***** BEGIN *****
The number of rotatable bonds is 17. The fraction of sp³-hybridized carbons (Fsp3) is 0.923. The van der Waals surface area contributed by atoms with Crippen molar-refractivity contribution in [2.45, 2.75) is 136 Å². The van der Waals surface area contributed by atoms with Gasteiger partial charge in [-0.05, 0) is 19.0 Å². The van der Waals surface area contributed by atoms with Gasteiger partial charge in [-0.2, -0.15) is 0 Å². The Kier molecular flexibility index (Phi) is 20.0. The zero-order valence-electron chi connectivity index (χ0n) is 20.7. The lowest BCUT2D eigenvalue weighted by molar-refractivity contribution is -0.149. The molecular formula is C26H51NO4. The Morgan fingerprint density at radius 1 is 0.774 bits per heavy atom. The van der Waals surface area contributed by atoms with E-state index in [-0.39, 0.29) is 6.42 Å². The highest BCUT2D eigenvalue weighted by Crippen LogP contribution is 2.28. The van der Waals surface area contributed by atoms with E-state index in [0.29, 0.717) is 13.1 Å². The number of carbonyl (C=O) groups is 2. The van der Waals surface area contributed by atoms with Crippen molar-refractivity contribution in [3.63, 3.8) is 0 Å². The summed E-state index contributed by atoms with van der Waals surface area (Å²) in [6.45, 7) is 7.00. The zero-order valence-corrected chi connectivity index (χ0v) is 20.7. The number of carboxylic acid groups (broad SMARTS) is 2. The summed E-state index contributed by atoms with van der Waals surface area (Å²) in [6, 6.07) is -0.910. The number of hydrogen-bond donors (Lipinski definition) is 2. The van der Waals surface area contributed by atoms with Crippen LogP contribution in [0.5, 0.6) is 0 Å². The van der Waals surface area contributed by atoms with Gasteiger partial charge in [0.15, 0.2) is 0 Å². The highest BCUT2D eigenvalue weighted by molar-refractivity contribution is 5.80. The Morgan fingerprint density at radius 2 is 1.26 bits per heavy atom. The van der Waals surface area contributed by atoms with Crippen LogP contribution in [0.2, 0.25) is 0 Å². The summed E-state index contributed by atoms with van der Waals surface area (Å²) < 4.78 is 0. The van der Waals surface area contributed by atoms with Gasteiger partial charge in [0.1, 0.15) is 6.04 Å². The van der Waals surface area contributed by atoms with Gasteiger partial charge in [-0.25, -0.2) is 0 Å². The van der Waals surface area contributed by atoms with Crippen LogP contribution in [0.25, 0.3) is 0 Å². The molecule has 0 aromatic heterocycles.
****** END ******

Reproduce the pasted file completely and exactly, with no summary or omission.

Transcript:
The number of rotatable bonds is 17. The fraction of sp³-hybridized carbons (Fsp3) is 0.923. The van der Waals surface area contributed by atoms with Crippen molar-refractivity contribution in [2.45, 2.75) is 136 Å². The van der Waals surface area contributed by atoms with Gasteiger partial charge in [-0.05, 0) is 19.0 Å². The van der Waals surface area contributed by atoms with Gasteiger partial charge in [-0.2, -0.15) is 0 Å². The Kier molecular flexibility index (Phi) is 20.0. The zero-order valence-electron chi connectivity index (χ0n) is 20.7. The lowest BCUT2D eigenvalue weighted by molar-refractivity contribution is -0.149. The molecular formula is C26H51NO4. The Morgan fingerprint density at radius 1 is 0.774 bits per heavy atom. The van der Waals surface area contributed by atoms with E-state index in [-0.39, 0.29) is 6.42 Å². The highest BCUT2D eigenvalue weighted by Crippen LogP contribution is 2.28. The van der Waals surface area contributed by atoms with E-state index in [0.29, 0.717) is 13.1 Å². The number of carbonyl (C=O) groups is 2. The van der Waals surface area contributed by atoms with Crippen molar-refractivity contribution in [3.63, 3.8) is 0 Å². The summed E-state index contributed by atoms with van der Waals surface area (Å²) in [6.45, 7) is 7.00. The zero-order valence-corrected chi connectivity index (χ0v) is 20.7. The number of carboxylic acid groups (broad SMARTS) is 2. The summed E-state index contributed by atoms with van der Waals surface area (Å²) in [6, 6.07) is -0.910. The number of hydrogen-bond donors (Lipinski definition) is 2. The van der Waals surface area contributed by atoms with Crippen LogP contribution in [0.5, 0.6) is 0 Å². The van der Waals surface area contributed by atoms with Gasteiger partial charge in [0.15, 0.2) is 0 Å². The highest BCUT2D eigenvalue weighted by molar-refractivity contribution is 5.80. The Morgan fingerprint density at radius 2 is 1.26 bits per heavy atom. The van der Waals surface area contributed by atoms with Crippen LogP contribution in [0.2, 0.25) is 0 Å². The summed E-state index contributed by atoms with van der Waals surface area (Å²) < 4.78 is 0. The van der Waals surface area contributed by atoms with Gasteiger partial charge in [0.1, 0.15) is 6.04 Å². The van der Waals surface area contributed by atoms with Gasteiger partial charge in [-0.25, -0.2) is 0 Å². The van der Waals surface area contributed by atoms with Crippen LogP contribution in [0.25, 0.3) is 0 Å². The molecule has 0 aromatic heterocycles.